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Vol. 15, No. 2-3, 2008
Issue release date: August 2008
Section title: Paper
J Mol Microbiol Biotechnol 2008;15:199–211
(DOI:10.1159/000121331)

Enzymatic Detoxification of Cyanide: Clues from Pseudomonas aeruginosa Rhodanese

Cipollone R. · Ascenzi P. · Tomao P. · Imperi F. · Visca P.
aDipartimento di Biologia, Università ‘Roma Tre’; bIstituto Nazionale per le Malattie Infettive IRCCS ‘Lazzaro Spallanzani’, Roma, and cDipartimento di Medicina del Lavoro, Istituto Superiore per la Prevenzione e la Sicurezza sul Lavoro, Monteporzio Catone (Roma), Italy

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Article / Publication Details

First-Page Preview
Abstract of Paper

Published online: 7/28/2008

Number of Print Pages: 13
Number of Figures: 3
Number of Tables: 3

ISSN: 1464-1801 (Print)
eISSN: 1660-2412 (Online)

For additional information: http://www.karger.com/MMB

Abstract

Cyanide is a dreaded chemical because of its toxic properties. Although cyanide acts as a general metabolic inhibitor, it is synthesized, excreted and metabolized by hundreds of organisms, including bacteria, algae, fungi, plants, and insects, as a mean to avoid predation or competition. Several cyanide compounds are also produced by industrial activities, resulting in serious environmental pollution. Bioremediation has been exploited as a possible alternative to chemical detoxification of cyanide compounds, and various microbial systems allowing cyanide degradation have been described. Enzymatic pathways involving hydrolytic, oxidative, reductive, and substitution/transfer reactions are implicated in detoxification of cyanide by bacteria and fungi. Amongst enzymes involved in transfer reactions, rhodanese catalyzes sulfane sulfur transfer from thiosulfate to cyanide, leading to the formation of the less toxic thiocyanate. Mitochondrial rhodanese has been associated with protection of aerobic respiration from cyanide poisoning. Here, the biochemical and physiological properties of microbial sulfurtransferases are reviewed in the light of the importance of rhodanese in cyanide detoxification by the cyanogenic bacterium Pseudomonas aeruginosa. Critical issues limiting the application of a rhodanese-based cellular system to cyanide bioremediation are also discussed.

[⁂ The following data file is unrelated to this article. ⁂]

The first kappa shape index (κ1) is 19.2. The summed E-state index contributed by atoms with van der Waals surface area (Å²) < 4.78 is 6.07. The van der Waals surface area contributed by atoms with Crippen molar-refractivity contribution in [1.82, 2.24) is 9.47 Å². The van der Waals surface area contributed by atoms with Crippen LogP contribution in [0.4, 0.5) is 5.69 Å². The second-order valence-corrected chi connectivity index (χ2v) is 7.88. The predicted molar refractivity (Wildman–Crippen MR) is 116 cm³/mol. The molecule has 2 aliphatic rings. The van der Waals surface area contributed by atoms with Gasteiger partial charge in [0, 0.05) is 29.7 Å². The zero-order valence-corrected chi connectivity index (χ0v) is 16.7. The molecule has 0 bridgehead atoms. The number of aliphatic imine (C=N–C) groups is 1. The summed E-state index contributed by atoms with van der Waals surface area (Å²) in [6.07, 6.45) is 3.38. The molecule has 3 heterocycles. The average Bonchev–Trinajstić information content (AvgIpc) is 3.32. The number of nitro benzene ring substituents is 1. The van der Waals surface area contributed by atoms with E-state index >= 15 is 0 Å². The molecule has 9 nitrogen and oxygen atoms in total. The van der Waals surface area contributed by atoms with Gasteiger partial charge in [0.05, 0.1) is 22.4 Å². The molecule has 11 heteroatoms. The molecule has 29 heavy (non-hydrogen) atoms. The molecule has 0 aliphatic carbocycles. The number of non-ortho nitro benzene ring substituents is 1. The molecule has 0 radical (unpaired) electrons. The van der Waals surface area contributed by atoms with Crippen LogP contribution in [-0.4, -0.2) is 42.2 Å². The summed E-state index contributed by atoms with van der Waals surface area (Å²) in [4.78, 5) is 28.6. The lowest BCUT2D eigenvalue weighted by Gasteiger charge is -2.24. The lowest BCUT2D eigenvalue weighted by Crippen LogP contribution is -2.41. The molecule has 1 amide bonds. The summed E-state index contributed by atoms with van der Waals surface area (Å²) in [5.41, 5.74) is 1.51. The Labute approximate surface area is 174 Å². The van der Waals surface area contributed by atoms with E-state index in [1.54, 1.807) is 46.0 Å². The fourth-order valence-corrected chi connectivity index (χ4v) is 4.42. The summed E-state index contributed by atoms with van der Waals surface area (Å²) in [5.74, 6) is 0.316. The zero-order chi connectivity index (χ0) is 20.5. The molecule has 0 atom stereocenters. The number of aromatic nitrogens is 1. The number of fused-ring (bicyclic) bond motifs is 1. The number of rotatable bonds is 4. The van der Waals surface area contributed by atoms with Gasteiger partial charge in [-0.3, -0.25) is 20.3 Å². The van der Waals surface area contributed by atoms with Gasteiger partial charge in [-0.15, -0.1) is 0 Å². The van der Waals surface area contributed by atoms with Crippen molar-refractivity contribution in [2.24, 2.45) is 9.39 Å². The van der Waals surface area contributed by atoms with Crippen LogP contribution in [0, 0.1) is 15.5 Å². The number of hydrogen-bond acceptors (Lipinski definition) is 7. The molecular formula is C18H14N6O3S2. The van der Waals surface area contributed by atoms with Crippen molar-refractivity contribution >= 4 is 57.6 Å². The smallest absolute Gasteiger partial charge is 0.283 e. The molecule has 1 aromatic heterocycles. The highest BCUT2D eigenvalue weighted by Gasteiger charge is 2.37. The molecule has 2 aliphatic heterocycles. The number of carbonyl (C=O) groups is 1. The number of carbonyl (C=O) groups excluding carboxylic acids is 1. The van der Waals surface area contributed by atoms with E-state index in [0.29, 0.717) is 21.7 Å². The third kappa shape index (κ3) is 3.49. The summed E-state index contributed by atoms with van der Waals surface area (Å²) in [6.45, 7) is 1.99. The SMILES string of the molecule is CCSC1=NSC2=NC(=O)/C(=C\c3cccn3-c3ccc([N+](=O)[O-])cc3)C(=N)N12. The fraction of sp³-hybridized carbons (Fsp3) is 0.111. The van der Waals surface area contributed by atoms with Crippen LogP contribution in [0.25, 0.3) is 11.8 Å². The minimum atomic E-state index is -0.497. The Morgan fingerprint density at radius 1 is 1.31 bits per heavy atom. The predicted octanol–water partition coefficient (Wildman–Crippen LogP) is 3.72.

Author Contacts

Paolo Visca
Dipartimento di Biologia
Universita Roma Tre, Viale G. Marconi 446
IT–00146 Roma (Italy)
Tel. +39 06 5733 6347, Fax +39 06 5733 6321, E-Mail visca@uniroma3.it

  

Article Information

Published online: July 28, 2008
Number of Print Pages : 13
Number of Figures : 3, Number of Tables : 3, Number of References : 91

  

Publication Details

Journal of Molecular Microbiology and Biotechnology

Vol. 15, No. 2-3, Year 2008 (Cover Date: August 2008)

Journal Editor: Saier Jr. M.H. (La Jolla, Calif.)
ISSN: 1464–1801 (Print), eISSN: 1660–2412 (Online)

For additional information: http://www.karger.com/MMB


Article / Publication Details

First-Page Preview
Abstract of Paper

Published online: 7/28/2008

Number of Print Pages: 13
Number of Figures: 3
Number of Tables: 3

ISSN: 1464-1801 (Print)
eISSN: 1660-2412 (Online)

For additional information: http://www.karger.com/MMB


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